Wine fraud – Selling wine cheap as real deal

Wine fraud - Selling wine cheap as real deal

Wine fraud has been in existence as long as wine has been produced. Pliny the Elder is known to have commented that in ancient Rome even the rich were not sure if they were drinking good wine. The middle ages saw wine from questionable areas being passed off as those from reputed wineries. In London, laws were passed so that taverns could not store wines from different regions together to prevent mixing. If a merchant was found guilty, he would have to drink the whole lot. In medieval Germany, punishment for selling illicit wine was beating, branding or death by hanging.

In the 18th century chemists made “champagne” from apples and used sloe to make “bordeaux”. During times of wine scarcity, merchants used dried raisins from anywhere to make wine and sell them as wines from France or Italy. Wine fraud was so rampant in the early 19th century that the British Parliament finally put in place the Adulteration of Food and Drink Act of 1860. Other European governments followed; the French in 1889, the German in 1892 and the Italian in 1904.

Humidification of Wine

Adding water to wine (humidification) has been an old trick. The Greeks considered it heinous to drink undiluted wine, but today it is a topic for debate.

Modern wine making techniques involve longer hang times, allowing the fruit to ripen over longer periods of time. This produces wine with higher alcohol content and in many countries would require additional tax or duties to be paid for the commercial sale. To reduce tax, merchants have been known to dilute the wines with water. Water is also used during the wine making process to rehydrate dried fruit and to allow the passage of the grapes through equipment. There are laws which stipulate the amount of water that can be used during the wine making process, but this has become a gray area and wineries openly admit to using water during the process.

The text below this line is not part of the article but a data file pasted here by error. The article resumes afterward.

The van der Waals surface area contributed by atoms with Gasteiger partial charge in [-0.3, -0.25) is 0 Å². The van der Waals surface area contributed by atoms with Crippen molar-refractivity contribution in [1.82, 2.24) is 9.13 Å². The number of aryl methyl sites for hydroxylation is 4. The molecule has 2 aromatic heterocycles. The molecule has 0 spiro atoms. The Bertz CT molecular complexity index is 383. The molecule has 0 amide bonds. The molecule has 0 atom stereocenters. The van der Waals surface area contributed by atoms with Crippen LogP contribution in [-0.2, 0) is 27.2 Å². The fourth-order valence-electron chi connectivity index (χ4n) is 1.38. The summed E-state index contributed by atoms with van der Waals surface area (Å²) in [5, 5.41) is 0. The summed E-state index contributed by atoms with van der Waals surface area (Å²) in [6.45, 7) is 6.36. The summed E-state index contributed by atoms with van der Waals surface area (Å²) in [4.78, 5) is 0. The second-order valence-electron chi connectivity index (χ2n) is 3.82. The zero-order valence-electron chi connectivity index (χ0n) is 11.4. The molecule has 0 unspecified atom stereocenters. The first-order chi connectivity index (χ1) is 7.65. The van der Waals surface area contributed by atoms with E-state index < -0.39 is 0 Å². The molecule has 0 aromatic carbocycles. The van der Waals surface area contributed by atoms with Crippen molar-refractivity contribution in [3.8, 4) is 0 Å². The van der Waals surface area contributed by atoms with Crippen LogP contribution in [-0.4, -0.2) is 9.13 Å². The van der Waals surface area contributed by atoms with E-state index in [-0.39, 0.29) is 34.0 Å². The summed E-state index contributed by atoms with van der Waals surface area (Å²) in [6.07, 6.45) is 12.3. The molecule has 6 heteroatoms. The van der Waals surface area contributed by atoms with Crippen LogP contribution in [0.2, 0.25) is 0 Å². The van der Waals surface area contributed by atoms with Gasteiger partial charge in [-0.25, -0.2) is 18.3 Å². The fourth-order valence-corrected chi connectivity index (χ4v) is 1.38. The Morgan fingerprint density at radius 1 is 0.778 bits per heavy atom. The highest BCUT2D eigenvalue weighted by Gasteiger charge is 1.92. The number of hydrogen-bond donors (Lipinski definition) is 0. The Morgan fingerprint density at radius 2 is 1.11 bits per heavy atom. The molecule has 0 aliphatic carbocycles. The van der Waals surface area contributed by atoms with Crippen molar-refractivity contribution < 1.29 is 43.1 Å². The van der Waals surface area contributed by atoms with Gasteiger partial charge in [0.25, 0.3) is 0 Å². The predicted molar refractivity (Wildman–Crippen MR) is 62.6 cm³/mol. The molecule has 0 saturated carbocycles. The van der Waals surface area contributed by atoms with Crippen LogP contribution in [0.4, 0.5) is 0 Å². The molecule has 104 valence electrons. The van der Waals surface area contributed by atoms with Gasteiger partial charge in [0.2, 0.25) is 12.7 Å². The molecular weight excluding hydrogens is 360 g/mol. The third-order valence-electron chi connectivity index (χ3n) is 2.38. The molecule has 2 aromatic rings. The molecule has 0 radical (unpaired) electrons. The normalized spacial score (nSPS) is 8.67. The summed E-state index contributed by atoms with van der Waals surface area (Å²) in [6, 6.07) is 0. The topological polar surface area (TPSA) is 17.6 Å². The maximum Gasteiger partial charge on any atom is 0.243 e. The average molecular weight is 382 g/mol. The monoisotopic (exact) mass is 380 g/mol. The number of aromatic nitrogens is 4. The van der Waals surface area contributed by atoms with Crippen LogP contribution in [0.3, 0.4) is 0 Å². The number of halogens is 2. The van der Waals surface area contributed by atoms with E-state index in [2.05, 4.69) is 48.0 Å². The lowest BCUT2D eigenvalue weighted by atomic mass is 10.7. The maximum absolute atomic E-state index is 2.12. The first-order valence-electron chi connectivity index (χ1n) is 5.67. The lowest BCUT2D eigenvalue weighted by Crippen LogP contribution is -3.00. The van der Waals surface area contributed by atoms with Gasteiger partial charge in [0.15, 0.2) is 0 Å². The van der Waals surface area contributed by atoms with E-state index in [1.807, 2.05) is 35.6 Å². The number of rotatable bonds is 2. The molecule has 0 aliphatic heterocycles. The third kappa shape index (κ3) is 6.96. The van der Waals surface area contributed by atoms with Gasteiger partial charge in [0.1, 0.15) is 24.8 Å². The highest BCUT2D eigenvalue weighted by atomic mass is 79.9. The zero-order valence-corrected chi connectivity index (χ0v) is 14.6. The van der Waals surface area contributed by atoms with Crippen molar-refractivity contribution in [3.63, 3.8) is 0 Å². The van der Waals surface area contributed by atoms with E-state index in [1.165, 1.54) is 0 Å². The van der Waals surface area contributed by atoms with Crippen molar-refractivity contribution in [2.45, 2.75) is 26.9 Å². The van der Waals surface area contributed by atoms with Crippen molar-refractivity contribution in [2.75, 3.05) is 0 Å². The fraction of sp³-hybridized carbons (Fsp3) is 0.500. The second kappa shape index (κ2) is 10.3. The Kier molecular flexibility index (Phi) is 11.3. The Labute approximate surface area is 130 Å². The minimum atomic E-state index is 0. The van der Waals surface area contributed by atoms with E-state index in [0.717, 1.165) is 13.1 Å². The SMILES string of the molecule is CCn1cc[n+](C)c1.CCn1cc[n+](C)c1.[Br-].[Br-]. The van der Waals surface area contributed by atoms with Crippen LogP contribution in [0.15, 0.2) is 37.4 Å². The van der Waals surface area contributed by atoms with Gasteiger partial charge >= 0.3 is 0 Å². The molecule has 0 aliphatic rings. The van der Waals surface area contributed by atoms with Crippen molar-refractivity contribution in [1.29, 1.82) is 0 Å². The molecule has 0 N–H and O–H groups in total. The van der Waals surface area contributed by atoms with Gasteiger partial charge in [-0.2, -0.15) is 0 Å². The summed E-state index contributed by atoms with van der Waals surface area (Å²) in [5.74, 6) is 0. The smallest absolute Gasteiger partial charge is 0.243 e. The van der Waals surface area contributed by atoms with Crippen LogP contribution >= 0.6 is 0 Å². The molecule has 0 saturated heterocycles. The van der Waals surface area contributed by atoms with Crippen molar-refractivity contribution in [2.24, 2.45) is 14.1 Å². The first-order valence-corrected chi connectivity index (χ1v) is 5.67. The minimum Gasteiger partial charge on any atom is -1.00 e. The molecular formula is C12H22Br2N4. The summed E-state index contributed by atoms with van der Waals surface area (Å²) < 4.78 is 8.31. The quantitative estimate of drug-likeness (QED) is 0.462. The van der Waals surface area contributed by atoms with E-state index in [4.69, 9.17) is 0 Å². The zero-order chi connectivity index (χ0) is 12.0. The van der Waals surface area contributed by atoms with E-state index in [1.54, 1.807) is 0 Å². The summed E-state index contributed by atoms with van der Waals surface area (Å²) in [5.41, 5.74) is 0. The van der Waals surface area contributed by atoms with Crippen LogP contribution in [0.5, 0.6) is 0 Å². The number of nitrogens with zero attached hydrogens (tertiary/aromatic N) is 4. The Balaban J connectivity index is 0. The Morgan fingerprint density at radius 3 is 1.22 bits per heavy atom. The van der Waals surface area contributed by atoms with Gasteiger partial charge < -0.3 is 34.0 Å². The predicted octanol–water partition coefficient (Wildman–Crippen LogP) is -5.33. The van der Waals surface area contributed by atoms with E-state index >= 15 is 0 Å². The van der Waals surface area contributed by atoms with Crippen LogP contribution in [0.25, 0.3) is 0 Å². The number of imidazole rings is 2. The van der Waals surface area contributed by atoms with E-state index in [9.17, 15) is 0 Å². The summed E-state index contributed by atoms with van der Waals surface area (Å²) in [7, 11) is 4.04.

Label Fraud

Affixing counterfeit labels to bottles of cheap wine has been a very common practice since the 19th century. Wines from less acclaimed regions were labeled as produce from Bordeaux or Tuscany. Governments brought into practice strict appellation systems and the Protected Designation of Origin (PDOs), wherein the label would contain specific details of the origin of the wine. As it became more difficult to fake the regions, label fraud began with names of individual estates being mixed. The lower quality wines were being labeled as coming from wineries that were known to produce the best.

In 1985, Hardy Rodenstock, a German music promoter and wine merchant, sold a lot of his wine collection. One such collection, the Jefferson Bottles, were reportedly bottled for the President Thomas Jefferson. These were discovered to be fake as the etching on the labels that were supposed to link them to the President were found to be made with an electric drill, equipment that would not have been available then. In 2002, bottles of the weaker 1991 vintage of Chateau Lafite Rothschild were relabeled and sold as the better acclaimed 1982 vintage in China.

Wine Blending

Wine blending is a common practice. The gray area is when cheap quality wines are added to the good ones to increase the total volume of wine available for sale commercially, jeopardizing the quality of the wine.

Growers were known to plant high quality grapes temporarily for the benefit of inspections and then grafted low quality grapes once the inspection was complete. In 2008, allegations were made against the producers of Brunello di Montalcino that blends were made to wines that were labeled to be 100% Sangiovese to increase profits. The Vins Georges Duboeuf company was found guilty in 2005 of mixing low grade vintages to Burgundy wine.

Controlling Wine Fraud

Many wineries have taken over the commercial distribution of their wines themselves. Many producers are marking their bottles with engraved serial numbers. Although this is effective in protecting the later vintages, the older ones are still at risk for fraud. A team of researchers in Australia have found that using radioactive isotopes (carbon dating) to measure the age of wine is a foolproof way to determine the vintage of wine. This could, perhaps, dissuade vintage fraud from getting rampant.